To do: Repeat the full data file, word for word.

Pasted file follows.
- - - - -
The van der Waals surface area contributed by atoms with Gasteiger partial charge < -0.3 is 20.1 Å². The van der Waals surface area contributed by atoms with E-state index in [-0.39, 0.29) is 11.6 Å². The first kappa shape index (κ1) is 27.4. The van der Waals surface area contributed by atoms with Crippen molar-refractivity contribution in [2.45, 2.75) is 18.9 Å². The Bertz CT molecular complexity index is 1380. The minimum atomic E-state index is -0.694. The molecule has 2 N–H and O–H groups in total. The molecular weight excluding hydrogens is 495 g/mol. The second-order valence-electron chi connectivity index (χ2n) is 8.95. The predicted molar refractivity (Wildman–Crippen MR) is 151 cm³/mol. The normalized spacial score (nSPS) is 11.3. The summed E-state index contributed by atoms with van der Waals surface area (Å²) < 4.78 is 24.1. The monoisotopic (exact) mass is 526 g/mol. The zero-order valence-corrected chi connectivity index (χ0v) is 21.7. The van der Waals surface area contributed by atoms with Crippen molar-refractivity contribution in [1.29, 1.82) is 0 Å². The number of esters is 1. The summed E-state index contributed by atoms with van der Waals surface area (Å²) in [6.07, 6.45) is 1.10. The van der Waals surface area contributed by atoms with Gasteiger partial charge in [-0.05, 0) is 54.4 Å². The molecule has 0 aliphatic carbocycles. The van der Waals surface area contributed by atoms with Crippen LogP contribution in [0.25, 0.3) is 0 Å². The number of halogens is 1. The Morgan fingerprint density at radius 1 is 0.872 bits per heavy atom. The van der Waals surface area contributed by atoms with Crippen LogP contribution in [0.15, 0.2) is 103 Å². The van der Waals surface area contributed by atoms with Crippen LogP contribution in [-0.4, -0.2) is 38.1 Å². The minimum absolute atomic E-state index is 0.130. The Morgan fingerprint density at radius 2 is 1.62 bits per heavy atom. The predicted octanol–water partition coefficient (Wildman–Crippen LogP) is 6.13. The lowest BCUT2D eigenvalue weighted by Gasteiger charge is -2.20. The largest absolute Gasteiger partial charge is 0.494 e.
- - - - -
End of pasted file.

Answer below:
The van der Waals surface area contributed by atoms with Gasteiger partial charge < -0.3 is 20.1 Å². The van der Waals surface area contributed by atoms with E-state index in [-0.39, 0.29) is 11.6 Å². The first kappa shape index (κ1) is 27.4. The van der Waals surface area contributed by atoms with Crippen molar-refractivity contribution in [2.45, 2.75) is 18.9 Å². The Bertz CT molecular complexity index is 1380. The minimum atomic E-state index is -0.694. The molecule has 2 N–H and O–H groups in total. The molecular weight excluding hydrogens is 495 g/mol. The second-order valence-electron chi connectivity index (χ2n) is 8.95. The predicted molar refractivity (Wildman–Crippen MR) is 151 cm³/mol. The normalized spacial score (nSPS) is 11.3. The summed E-state index contributed by atoms with van der Waals surface area (Å²) < 4.78 is 24.1. The monoisotopic (exact) mass is 526 g/mol. The zero-order valence-corrected chi connectivity index (χ0v) is 21.7. The van der Waals surface area contributed by atoms with Crippen molar-refractivity contribution in [1.29, 1.82) is 0 Å². The number of esters is 1. The summed E-state index contributed by atoms with van der Waals surface area (Å²) in [6.07, 6.45) is 1.10. The van der Waals surface area contributed by atoms with Gasteiger partial charge in [-0.05, 0) is 54.4 Å². The molecule has 0 aliphatic carbocycles. The van der Waals surface area contributed by atoms with Crippen LogP contribution in [0.25, 0.3) is 0 Å². The number of halogens is 1. The Morgan fingerprint density at radius 1 is 0.872 bits per heavy atom. The van der Waals surface area contributed by atoms with Crippen LogP contribution in [0.15, 0.2) is 103 Å². The van der Waals surface area contributed by atoms with Crippen LogP contribution in [-0.4, -0.2) is 38.1 Å². The minimum absolute atomic E-state index is 0.130. The Morgan fingerprint density at radius 2 is 1.62 bits per heavy atom. The predicted octanol–water partition coefficient (Wildman–Crippen LogP) is 6.13. The lowest BCUT2D eigenvalue weighted by Gasteiger charge is -2.20. The largest absolute Gasteiger partial charge is 0.494 e.